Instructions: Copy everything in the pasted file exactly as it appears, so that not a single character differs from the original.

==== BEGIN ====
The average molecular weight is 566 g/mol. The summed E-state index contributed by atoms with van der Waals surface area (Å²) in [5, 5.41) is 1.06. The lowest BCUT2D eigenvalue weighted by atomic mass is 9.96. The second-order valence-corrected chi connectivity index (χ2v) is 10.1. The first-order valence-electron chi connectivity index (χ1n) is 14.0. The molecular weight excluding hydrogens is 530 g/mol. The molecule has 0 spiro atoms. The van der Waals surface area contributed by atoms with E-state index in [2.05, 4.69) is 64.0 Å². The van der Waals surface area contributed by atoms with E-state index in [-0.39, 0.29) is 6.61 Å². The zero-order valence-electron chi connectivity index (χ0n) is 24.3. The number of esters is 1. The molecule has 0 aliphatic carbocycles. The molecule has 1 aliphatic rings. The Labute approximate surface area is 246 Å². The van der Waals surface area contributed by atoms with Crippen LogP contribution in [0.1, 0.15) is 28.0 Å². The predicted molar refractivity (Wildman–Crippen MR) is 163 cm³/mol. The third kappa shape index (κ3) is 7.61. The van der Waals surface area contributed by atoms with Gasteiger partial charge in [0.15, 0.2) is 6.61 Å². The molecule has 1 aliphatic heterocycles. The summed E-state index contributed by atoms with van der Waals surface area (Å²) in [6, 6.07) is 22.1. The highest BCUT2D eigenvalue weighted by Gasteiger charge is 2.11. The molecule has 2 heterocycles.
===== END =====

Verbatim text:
The average molecular weight is 566 g/mol. The summed E-state index contributed by atoms with van der Waals surface area (Å²) in [5, 5.41) is 1.06. The lowest BCUT2D eigenvalue weighted by atomic mass is 9.96. The second-order valence-corrected chi connectivity index (χ2v) is 10.1. The first-order valence-electron chi connectivity index (χ1n) is 14.0. The molecular weight excluding hydrogens is 530 g/mol. The molecule has 0 spiro atoms. The van der Waals surface area contributed by atoms with E-state index in [2.05, 4.69) is 64.0 Å². The van der Waals surface area contributed by atoms with E-state index in [-0.39, 0.29) is 6.61 Å². The zero-order valence-electron chi connectivity index (χ0n) is 24.3. The number of esters is 1. The molecule has 0 aliphatic carbocycles. The molecule has 1 aliphatic rings. The Labute approximate surface area is 246 Å². The van der Waals surface area contributed by atoms with Crippen LogP contribution in [0.1, 0.15) is 28.0 Å². The predicted molar refractivity (Wildman–Crippen MR) is 163 cm³/mol. The third kappa shape index (κ3) is 7.61. The van der Waals surface area contributed by atoms with Gasteiger partial charge in [0.15, 0.2) is 6.61 Å². The molecule has 1 aliphatic heterocycles. The summed E-state index contributed by atoms with van der Waals surface area (Å²) in [6, 6.07) is 22.1. The highest BCUT2D eigenvalue weighted by Gasteiger charge is 2.11. The molecule has 2 heterocycles.